Thoughts on the future of the MacBook Pro and MacBook Air
The current MacBook Pro models are showing their age. True, they have the nifty new Intel Core i7 processor, a worthy upgrade over the last model for power users (see buying suggestions).
But the truth is that Apple has done next to nothing of any real significance for years in the MacBook Pro line. In fact, functionality has been removed (e.g., the ExpressCard/34 slot in the 15" model). Improved, yes, but no leap forward anywhere, for years.
There are several areas in which the MacBook Pro and MacBook Air fall flat—
- Max memory of 8GB (MacBook Pro), and 4GB (MacBook Air) put a hard limit on performance for working with large files or multiple programs;
- Two CPU cores limit computing power to half that of the slowest desktop;
- Severely impaired external drive performance. USB 2.0 and Firewire 800 are performance dinosaurs, and the ExpressCard/34 slot in the 17" model can’t even run fast enough for a single SSD, yet even faster SSDs are due this year. Even the internal SATA ports are still 3 Gb/sec, not 6Gb/sec.
- An unimaginative design in which a huge chunk of the case of the MacBook Pro is devoted to an optical drive that many users never need. That space could be used for all of the above (memory, CPU, another drive or two).
Apple loves to be on the forefront of technology, but lipstick on a pig can only take you so far. A gorgeous case and a nice screen are great, but where’s the beef?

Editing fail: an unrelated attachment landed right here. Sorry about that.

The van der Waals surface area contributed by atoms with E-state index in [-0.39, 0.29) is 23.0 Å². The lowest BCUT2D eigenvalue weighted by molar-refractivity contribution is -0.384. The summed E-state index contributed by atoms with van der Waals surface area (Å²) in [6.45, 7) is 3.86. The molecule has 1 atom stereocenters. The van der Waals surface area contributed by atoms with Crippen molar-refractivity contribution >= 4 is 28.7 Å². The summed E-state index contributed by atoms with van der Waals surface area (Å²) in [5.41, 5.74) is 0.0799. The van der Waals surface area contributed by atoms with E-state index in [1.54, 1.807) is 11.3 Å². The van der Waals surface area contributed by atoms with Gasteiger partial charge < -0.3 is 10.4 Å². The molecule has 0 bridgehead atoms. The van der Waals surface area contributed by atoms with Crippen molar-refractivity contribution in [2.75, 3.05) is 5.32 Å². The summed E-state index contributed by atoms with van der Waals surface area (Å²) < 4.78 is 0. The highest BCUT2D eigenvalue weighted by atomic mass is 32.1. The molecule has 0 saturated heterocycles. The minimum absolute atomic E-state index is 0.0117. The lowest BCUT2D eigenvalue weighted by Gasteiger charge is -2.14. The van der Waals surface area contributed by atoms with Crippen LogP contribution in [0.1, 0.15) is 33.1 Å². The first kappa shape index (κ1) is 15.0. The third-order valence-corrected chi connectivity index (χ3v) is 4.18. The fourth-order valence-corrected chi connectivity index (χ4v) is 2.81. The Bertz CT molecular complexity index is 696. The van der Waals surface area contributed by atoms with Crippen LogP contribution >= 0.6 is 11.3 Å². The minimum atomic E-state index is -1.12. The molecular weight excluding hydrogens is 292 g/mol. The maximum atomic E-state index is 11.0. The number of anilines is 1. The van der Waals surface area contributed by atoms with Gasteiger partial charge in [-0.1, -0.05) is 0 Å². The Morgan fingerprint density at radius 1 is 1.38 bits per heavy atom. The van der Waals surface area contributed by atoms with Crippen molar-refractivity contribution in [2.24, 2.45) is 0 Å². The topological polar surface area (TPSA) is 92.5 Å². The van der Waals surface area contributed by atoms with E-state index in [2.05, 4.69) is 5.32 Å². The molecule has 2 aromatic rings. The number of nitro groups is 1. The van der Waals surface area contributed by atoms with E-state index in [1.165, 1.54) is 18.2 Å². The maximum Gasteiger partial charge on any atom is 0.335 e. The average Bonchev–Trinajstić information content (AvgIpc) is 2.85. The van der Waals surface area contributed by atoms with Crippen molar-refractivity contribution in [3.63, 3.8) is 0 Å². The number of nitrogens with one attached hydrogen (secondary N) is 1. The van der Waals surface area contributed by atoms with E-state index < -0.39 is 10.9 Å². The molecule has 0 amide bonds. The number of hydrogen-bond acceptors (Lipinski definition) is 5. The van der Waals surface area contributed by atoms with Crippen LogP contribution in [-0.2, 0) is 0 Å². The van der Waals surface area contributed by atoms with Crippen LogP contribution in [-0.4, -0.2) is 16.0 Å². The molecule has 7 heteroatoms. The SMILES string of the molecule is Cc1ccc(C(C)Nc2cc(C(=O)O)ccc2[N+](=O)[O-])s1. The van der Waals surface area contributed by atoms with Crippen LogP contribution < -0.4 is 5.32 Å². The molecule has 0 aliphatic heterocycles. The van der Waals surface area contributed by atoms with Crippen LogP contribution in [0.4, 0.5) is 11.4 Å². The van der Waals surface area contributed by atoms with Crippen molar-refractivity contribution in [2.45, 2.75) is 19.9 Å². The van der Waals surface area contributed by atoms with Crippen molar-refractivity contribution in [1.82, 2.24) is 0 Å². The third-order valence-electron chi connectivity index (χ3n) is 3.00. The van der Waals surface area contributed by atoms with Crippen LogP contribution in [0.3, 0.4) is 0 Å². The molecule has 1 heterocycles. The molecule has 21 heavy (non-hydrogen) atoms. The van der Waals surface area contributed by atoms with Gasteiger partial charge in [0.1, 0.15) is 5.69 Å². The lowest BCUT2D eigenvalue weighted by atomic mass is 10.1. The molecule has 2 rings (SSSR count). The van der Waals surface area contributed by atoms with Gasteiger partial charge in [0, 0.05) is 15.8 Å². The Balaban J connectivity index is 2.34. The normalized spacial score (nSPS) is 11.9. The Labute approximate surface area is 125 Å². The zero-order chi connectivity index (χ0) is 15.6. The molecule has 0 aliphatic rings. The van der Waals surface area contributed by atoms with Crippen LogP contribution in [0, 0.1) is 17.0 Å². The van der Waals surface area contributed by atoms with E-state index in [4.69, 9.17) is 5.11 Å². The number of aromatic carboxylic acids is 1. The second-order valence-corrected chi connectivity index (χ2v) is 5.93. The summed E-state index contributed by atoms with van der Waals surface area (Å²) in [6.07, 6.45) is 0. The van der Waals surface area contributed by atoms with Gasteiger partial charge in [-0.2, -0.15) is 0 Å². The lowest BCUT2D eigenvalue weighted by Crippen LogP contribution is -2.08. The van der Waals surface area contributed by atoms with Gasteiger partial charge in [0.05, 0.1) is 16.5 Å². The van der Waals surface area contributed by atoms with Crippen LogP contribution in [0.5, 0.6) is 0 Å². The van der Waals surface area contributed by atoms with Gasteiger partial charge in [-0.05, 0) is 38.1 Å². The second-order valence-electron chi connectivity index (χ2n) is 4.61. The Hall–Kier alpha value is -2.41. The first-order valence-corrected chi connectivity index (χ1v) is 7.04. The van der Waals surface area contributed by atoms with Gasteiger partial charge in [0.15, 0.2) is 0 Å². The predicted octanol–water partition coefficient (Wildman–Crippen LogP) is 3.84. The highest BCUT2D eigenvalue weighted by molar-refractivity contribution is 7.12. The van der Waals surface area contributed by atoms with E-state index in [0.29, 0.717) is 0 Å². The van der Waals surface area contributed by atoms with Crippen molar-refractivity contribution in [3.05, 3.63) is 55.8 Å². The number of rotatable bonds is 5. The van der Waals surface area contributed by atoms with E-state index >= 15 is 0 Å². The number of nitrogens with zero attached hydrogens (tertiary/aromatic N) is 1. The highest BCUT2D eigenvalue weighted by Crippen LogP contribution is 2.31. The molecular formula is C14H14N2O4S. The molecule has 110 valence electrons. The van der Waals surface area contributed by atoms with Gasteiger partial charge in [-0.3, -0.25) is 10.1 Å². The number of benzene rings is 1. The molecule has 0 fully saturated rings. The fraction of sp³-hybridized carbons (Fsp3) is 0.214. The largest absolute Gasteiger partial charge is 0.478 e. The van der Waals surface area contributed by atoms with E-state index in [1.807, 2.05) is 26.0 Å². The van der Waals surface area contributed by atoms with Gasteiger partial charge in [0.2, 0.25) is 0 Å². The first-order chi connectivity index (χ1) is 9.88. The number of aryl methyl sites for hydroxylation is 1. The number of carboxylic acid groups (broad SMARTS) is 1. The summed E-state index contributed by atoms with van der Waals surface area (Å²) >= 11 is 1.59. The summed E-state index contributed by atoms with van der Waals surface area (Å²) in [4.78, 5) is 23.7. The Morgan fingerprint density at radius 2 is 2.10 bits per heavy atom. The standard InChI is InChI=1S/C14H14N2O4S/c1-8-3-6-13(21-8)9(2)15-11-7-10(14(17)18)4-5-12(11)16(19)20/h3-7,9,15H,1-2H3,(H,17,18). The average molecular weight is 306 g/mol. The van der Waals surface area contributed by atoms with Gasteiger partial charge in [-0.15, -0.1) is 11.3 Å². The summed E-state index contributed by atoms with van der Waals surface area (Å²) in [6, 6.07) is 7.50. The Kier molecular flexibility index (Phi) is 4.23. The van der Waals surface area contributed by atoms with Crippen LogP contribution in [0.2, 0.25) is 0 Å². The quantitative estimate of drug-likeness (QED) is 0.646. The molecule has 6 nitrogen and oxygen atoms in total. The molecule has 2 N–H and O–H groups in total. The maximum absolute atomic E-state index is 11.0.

So in 2011, I hope we will see these breakthroughs, in order of decreasing probability, with some realism mixed in with a dollop of hope:
- Elimination of the internal optical drive in the MacBook Pro;
- Addition of LightPeak for fast external connectivity (I doubt that USB 3.0 will see daylight). It would be classic Apple to move to a cool new technology like this, because it offers multiple benefits.
- 6Gb/sec internal SATA ports. I expect some good things to happen this year in the SSD world, and 6Gb/sec SATA is important.
- Up to 16GB memory in a MacBook Pro.
- Option for dual internal drives in a MacBook Pro. Steve Jobs hates complexity, but a mirrored internal drive adds reliability, and that’s Cool.
- Quad-core CPU option. Maybe, but at a poky clock speed, making it pointless.
If we get most of these, bye-bye desktop for some users.
Which brings me to the form-over-function MacBook Air (see review)— the current model is lovely, but a hopeless tortoise in terms of getting data in or out (e.g. downloading fast CompactFlash cards, backing-up, no real ethernet, no phone network support, etc). And the 4GB memory limit is an ouch. So 2011 ought to bring a model with 8GB memory and LightPeak, and then I’ll be a buyer.
The portable market badly needs a new connectivity standard. USB 3.0 is a consolation prize, and I suspect that it will not gain critical mass. The fly in the ointment? It’s unclear if LightPeak is ready for prime time.